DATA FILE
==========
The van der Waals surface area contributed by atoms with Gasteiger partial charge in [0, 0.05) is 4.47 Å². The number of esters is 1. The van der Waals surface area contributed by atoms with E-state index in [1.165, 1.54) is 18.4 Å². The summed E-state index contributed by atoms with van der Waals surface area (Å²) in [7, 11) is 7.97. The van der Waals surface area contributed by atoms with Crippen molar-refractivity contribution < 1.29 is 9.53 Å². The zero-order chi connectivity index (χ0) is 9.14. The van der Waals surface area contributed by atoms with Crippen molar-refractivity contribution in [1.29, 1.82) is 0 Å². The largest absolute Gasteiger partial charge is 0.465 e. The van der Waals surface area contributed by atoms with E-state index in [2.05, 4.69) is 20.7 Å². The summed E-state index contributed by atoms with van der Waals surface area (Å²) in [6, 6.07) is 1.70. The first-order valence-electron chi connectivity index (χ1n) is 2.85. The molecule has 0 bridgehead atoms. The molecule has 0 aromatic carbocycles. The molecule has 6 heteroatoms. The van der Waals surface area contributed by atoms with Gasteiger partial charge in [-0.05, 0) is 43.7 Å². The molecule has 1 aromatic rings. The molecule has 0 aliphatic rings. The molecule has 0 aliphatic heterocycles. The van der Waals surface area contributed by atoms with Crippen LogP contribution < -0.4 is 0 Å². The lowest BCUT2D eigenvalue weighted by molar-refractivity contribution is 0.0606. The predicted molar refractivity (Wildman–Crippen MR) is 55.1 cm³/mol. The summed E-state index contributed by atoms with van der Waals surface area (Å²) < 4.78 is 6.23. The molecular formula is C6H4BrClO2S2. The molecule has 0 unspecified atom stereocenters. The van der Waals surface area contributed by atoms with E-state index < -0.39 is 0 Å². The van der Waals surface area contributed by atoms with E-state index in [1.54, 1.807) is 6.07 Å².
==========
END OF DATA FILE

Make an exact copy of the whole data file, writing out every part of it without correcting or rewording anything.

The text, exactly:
The van der Waals surface area contributed by atoms with Gasteiger partial charge in [0, 0.05) is 4.47 Å². The number of esters is 1. The van der Waals surface area contributed by atoms with E-state index in [1.165, 1.54) is 18.4 Å². The summed E-state index contributed by atoms with van der Waals surface area (Å²) in [7, 11) is 7.97. The van der Waals surface area contributed by atoms with Crippen molar-refractivity contribution < 1.29 is 9.53 Å². The zero-order chi connectivity index (χ0) is 9.14. The van der Waals surface area contributed by atoms with Crippen molar-refractivity contribution in [1.29, 1.82) is 0 Å². The largest absolute Gasteiger partial charge is 0.465 e. The van der Waals surface area contributed by atoms with E-state index in [2.05, 4.69) is 20.7 Å². The summed E-state index contributed by atoms with van der Waals surface area (Å²) in [6, 6.07) is 1.70. The first-order valence-electron chi connectivity index (χ1n) is 2.85. The molecule has 0 bridgehead atoms. The molecule has 0 aromatic carbocycles. The molecule has 6 heteroatoms. The van der Waals surface area contributed by atoms with Gasteiger partial charge in [-0.05, 0) is 43.7 Å². The molecule has 1 aromatic rings. The molecule has 0 aliphatic rings. The molecule has 0 aliphatic heterocycles. The van der Waals surface area contributed by atoms with Crippen LogP contribution < -0.4 is 0 Å². The lowest BCUT2D eigenvalue weighted by molar-refractivity contribution is 0.0606. The predicted molar refractivity (Wildman–Crippen MR) is 55.1 cm³/mol. The summed E-state index contributed by atoms with van der Waals surface area (Å²) < 4.78 is 6.23. The molecular formula is C6H4BrClO2S2. The molecule has 0 unspecified atom stereocenters. The van der Waals surface area contributed by atoms with E-state index < -0.39 is 0 Å². The van der Waals surface area contributed by atoms with E-state index in [1.54, 1.807) is 6.07 Å².